“Off-pump” vs. “On Pump” CABG

Some surgeons prefer to perform CABG without the use of the heart lung machine (“off pump”) by sewing the coronary bypass grafts to the coronary arteries with the heart beating. This technique requires the use of instruments that “stabilize” or hold the area of the coronary artery being bypassed still so that the surgeon can carefully and accurately sew the graft to it. 

Off-pump or beating heart CABG was developed in an attempt to decrease the chances of complications after surgery, including bleeding, stroke, lung problems, and kidney toxicity. It may also be more economical to perform because it eliminates the costs of the heart lung machine. Off-pump CABG has been proven to be safe and effective in the hands of many surgeons.  Whether or not it actually decreases the risk of conventional CABG while still offering the excellent long term results of on-pump CABG is still a matter of debate among cardiac surgeons. Ask your cardiac surgeon which method he prefers and why. 

Risks of Coronary Artery Bypass Surgery (CABG)

CABG has been proven to be safe and effective, but like all procedures on the heart, it can result in serious complications. The chance of a major complication occurring depends on your age and condition going into the operation. Though CABG can be performed safely in patients in their late eighties and even early nineties, the risk increases with age. It also increases with preexisting conditions, such as a previous stroke, heart attack, kidney disease, lung problems, or other conditions that weaken the body or prevent your ability to recover after the operation. The overall death rate after CABG is less than 3 percent. There is also a small but real risk of stroke, heart attack, bleeding, kidney failure, pneumonia, and wound infection. Many patients require blood transfusions during or after their operations. Though no one has a crystal ball, your surgeon is an expert at evaluating your potential to do well with CABG, and at determining and discussing your risks with you.

You can access the STS Risk Calculator, which can help calculate your risk of death or other complications from certain types of heart surgery. The results can help you and your doctor to determine the best course of treatment. The STS National Database has collected information from millions of patients in order to predict risk and assure quality associated with CABG.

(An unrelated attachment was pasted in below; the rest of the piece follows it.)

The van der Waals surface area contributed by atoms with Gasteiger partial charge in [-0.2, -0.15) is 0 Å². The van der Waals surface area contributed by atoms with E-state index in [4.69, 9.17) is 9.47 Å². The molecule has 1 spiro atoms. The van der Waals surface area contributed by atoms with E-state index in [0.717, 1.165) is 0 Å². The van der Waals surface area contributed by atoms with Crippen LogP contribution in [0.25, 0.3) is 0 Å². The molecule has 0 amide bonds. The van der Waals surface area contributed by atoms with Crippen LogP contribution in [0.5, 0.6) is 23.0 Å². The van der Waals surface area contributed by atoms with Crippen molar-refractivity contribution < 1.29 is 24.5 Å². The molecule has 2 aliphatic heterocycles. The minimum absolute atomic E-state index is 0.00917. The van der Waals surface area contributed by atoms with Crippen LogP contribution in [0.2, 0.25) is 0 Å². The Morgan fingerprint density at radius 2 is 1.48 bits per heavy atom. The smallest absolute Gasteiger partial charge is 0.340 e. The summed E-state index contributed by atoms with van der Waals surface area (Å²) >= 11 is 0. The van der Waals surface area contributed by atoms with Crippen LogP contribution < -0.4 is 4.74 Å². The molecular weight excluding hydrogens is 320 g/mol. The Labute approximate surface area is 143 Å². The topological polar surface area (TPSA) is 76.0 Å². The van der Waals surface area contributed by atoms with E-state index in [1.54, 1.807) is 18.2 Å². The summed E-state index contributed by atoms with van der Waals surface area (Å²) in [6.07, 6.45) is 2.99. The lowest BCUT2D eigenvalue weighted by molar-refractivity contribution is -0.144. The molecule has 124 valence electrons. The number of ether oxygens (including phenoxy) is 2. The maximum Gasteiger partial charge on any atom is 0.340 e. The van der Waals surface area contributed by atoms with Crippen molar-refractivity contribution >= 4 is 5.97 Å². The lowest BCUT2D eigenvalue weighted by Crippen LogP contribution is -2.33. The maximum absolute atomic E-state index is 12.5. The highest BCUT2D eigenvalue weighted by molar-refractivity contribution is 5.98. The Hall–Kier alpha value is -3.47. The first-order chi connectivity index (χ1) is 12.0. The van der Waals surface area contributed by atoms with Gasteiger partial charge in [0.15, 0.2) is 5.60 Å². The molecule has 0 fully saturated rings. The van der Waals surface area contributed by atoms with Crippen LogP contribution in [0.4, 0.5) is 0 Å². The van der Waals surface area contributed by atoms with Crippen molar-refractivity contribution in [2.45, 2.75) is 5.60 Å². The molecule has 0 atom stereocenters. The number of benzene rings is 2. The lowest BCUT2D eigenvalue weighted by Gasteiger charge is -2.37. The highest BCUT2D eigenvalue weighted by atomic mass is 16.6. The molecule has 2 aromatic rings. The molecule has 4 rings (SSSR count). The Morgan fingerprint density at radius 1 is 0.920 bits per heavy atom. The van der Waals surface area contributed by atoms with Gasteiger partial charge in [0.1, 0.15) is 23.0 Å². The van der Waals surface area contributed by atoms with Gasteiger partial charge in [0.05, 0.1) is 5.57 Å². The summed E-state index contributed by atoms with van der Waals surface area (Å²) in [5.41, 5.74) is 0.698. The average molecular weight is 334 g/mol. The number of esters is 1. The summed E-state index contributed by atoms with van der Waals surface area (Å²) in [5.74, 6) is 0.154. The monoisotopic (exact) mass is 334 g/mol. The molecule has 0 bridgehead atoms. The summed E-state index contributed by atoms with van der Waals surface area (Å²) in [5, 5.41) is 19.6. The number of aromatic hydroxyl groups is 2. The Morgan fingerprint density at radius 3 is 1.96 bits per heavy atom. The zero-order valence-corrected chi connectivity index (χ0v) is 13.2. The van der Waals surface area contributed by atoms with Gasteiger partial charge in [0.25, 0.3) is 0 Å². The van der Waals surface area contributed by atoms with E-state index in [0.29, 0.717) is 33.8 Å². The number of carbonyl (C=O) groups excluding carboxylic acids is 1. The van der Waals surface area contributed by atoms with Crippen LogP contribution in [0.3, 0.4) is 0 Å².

Percutaneous Coronary Intervention (PCI)

PCI, sometimes referred to as angioplasty, is a nonsurgical procedure that can open blocked or narrowed coronary arteries. A thin, flexible tube with a balloon or other device attached to the end will be threaded through one of your blood vessels up to the affected artery. Once in place, the balloon is inflated to create a larger opening and restore blood flow through the artery. During the procedure, you may also have a small mesh tube, called a stent, placed into your artery. The stent helps prevent further blockages. Because PCI is much less invasive than CABG and does not require an incision in the chest, the recovery period is much quicker. PCI, performed by an interventional cardiologist and not a cardiac surgeon, is usually limited to patients who have blockages in fewer coronary arteries than CABG patients.

You may also be able to manage your coronary artery disease through lifestyle changes and medications. A conversation with your doctor can help you decide what treatment is best.

Recovery

Recovery

As part of your recovery and to reduce the risk of developing further blockages, you should strive to maintain a healthy lifestyle. This includes regular exercise, eating healthy foods, weight loss, reducing stress, and quitting smoking. Even if you do not require surgery or PCI, incorporating healthy behaviors will help prevent further damage to your heart.

CABG surgery is a major operation, and you should expect to be in the hospital for about a week after surgery. Your hospital stay will likely include a day or two in the intensive care unit (ICU) where hospital staff can monitor your blood pressure, breathing, and other vital signs. You also will have a breathing tube for a few hours or possibly overnight, so communication will be difficult. The breathing tube will be removed as soon as you are awake and able to breathe on your own.

If your in-hospital recovery goes as expected, you should be discharged within a week. This is just the start of your recovery though. Even after going home, you likely will find it difficult to perform everyday tasks or even walk a short distance. You should expect a full recovery period of about 12 to 15 weeks. In most cases, you can return to work, begin exercising, and resume sexual activity after 6 weeks, but your doctor will discuss a personalized recovery plan with you following surgery.

Reviewed by: Robbin G. Cohen, MD, with assistance from John Hallsten and Travis Schwartz
June 2016